Best Bets


By Simon Stone after Euripides; Directed by Simon Stone

Off Broadway, Adaptation of a Classic
Runs through 3.8.20
BAM Harvey Theater,
651 Fulton Street


by Dan Dinero on 1.30.20


MedeaL-R: Gabriel Amoroso, Bobby Cannavale, Rose Byrne (in front) and Emeka Guindo in Medea. Photo by Richard Termine.


BOTTOM LINE: A sleek, pared-down, contemporary…but no less devastating…Medea.

While I can’t say for sure why Simon Stone chose to keep Euripides’ title, even while changing all the character names (not to mention writing an entirely new play), it’s for sure a savvy decision. Aside from the name recognition, the title Medea alone carries with it an incredible sense of foreboding. (For those not up on their classic Greek tragedies, this is the one where she kills her kids). Every time I see it, knowing where it is going makes everything that much more compelling.

And sure, some will argue that in rewriting this tragedy to be about a disgraced medical research doctor named Anna (Rose Byrne), fresh out of a mental institution after poisoning her soon-to-be-ex husband Lucas (Bobby Cannavale), Stone foregoes the eternal power of the mythic in favor of more “relatable” psychological (or perhaps psychotic) realism. And…I guess? Maybe? Certainly, if you’re looking for a Medea that recaptures the shattering, grandiose past portrayals by Fiona Shaw or Diana Rigg, that’s not what you will get here.

Which is not to say Rose Byrne isn’t “as good” as those other women (with whom she will no doubt be compared, at least in certain circles)—Byrne gives an exceptionally nuanced, razor-focused performance of a woman trying to get back what she has lost. It’s just that such comparisons are pointless—this Medea is a completely different play. Much less a star vehicle than Euripides’ original, Stone’s Medea is more an ensemble piece; thankfully, to a one, each actor is excellent.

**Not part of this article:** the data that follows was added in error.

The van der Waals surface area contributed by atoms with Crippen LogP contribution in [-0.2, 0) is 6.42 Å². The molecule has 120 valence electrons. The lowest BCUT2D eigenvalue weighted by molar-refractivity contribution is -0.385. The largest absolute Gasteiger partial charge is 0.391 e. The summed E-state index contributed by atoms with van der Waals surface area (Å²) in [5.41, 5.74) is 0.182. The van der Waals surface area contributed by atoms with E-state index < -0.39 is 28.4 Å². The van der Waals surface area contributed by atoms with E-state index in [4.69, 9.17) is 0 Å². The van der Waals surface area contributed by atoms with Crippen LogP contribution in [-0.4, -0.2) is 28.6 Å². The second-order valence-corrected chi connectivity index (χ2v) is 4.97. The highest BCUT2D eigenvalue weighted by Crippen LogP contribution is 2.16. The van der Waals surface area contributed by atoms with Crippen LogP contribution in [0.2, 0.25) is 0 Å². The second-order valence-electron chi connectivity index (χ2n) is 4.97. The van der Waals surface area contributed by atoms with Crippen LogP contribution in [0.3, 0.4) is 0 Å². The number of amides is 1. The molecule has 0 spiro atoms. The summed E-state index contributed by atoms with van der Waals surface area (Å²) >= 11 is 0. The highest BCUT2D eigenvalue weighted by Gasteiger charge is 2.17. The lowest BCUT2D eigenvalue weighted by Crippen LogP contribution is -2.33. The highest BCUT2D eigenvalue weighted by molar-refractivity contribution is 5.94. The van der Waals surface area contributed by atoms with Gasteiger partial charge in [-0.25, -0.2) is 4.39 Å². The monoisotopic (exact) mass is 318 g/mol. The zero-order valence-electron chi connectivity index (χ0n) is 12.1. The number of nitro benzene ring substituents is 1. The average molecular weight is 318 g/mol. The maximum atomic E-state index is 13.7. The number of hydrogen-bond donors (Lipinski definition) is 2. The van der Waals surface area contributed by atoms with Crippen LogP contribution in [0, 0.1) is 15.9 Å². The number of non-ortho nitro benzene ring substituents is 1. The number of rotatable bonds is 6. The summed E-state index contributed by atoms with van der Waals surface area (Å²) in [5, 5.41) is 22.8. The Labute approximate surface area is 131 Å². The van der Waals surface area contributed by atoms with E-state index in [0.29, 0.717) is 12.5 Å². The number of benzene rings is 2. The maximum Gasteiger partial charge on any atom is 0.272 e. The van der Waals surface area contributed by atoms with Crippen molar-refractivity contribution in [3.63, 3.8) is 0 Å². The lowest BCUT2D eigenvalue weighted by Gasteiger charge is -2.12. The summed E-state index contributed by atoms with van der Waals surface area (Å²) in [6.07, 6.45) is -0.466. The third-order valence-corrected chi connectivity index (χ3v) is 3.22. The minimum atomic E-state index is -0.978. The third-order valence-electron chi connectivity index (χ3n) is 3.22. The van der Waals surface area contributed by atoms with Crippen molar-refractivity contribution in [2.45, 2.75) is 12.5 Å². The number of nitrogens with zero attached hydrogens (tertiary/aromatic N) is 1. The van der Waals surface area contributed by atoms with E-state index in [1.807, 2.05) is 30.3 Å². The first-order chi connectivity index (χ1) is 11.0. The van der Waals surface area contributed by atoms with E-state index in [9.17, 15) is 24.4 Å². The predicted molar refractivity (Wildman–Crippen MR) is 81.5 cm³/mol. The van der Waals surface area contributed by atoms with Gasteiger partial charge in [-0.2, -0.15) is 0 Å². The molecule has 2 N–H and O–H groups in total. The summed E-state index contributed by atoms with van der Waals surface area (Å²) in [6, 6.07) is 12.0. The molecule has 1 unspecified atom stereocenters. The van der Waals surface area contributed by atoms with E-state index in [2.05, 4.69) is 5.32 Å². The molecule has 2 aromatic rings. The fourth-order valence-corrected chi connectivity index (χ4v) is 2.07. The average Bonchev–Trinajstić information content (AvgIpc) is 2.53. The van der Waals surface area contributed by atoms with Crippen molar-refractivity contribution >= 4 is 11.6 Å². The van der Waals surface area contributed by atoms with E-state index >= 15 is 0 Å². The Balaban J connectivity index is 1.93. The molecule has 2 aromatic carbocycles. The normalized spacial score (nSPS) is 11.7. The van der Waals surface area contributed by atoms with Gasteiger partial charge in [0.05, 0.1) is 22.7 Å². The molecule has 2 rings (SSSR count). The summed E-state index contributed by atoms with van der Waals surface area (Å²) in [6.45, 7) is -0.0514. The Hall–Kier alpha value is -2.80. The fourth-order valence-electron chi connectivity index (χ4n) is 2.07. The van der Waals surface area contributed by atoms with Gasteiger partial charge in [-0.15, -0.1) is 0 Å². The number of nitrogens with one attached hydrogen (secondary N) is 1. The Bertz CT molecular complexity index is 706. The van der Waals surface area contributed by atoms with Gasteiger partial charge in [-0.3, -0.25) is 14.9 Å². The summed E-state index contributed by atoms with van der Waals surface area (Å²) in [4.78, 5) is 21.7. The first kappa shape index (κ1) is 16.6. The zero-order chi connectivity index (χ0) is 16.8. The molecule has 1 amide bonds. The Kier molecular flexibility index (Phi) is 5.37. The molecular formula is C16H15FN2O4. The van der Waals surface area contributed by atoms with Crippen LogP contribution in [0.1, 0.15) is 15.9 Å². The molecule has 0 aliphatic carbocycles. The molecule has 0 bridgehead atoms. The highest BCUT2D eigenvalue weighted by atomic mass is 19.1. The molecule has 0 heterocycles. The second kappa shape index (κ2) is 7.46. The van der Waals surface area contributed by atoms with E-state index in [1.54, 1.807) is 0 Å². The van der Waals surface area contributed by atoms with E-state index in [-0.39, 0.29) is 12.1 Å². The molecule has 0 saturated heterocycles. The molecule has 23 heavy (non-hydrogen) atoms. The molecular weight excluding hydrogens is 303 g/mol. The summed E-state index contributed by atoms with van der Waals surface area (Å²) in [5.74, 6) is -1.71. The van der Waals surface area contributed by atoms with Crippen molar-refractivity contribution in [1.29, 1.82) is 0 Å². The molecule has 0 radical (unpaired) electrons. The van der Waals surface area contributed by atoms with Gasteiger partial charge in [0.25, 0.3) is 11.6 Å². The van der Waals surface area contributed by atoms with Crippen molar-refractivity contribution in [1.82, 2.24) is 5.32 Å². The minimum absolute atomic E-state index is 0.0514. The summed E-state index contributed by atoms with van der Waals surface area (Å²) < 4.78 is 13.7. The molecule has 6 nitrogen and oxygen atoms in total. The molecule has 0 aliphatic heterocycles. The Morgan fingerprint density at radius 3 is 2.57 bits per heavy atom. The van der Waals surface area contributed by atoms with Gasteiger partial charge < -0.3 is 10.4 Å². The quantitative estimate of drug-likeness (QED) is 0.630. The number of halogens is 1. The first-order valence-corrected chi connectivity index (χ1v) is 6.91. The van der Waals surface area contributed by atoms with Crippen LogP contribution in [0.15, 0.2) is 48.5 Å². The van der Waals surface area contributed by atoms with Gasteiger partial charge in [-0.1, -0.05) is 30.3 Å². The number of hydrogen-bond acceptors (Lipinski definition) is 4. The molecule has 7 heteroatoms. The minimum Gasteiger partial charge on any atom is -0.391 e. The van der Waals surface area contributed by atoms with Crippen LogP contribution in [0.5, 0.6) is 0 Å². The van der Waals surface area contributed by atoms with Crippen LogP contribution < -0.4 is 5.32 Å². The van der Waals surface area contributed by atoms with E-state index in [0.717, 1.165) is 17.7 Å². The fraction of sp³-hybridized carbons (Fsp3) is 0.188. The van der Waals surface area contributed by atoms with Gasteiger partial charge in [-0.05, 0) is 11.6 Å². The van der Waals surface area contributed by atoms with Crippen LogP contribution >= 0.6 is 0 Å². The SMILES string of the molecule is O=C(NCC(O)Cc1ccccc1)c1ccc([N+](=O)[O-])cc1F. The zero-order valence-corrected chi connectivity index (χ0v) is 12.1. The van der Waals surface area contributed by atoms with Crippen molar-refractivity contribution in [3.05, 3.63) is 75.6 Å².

Along with Cannavale as the sexy philandering (but oh-so-conflicted) husband, there’s the wonderfully smarmy Dylan Baker as Christopher (i.e., King Creon in the original), who is both the owner of the pharma company that employs Lucas (and until recently, Anna). as well as the father of Lucas’s new girlfriend Clara (Madeline Weinstein, who manages to be simultaneously both sweet and devious). And compared to Euripides’s version (where the kids are mute), Stone’s child characters (here called Edgar and Gus, played by Gabriel Amoroso and Emeka Guindo the night I went)—are far more fleshed out, with a precocious love of The Sopranos that’s contraposed against a heart-breaking innocence about their own parents.

As good as this entire company is, in the end, your feelings about this Medea will really come down to how you feel about Stone’s concept. There are definitely parallels beyond Lucas-Jason and Christopher-Creon—like Medea, Anna has an expert knowledge of plant-based chemistry, knowledge that has been far more beneficial to her husband’s ascension than to her own career. But Stone isn’t too concerned with a slavish one-to-one adaptation (meaning, don’t expect a sun god’s chariot to swoop down to steal Anna away). He’s really more interested in mining this story to explore how it might continue to exert its power in a contemporary setting, even (or perhaps especially) when done quietly.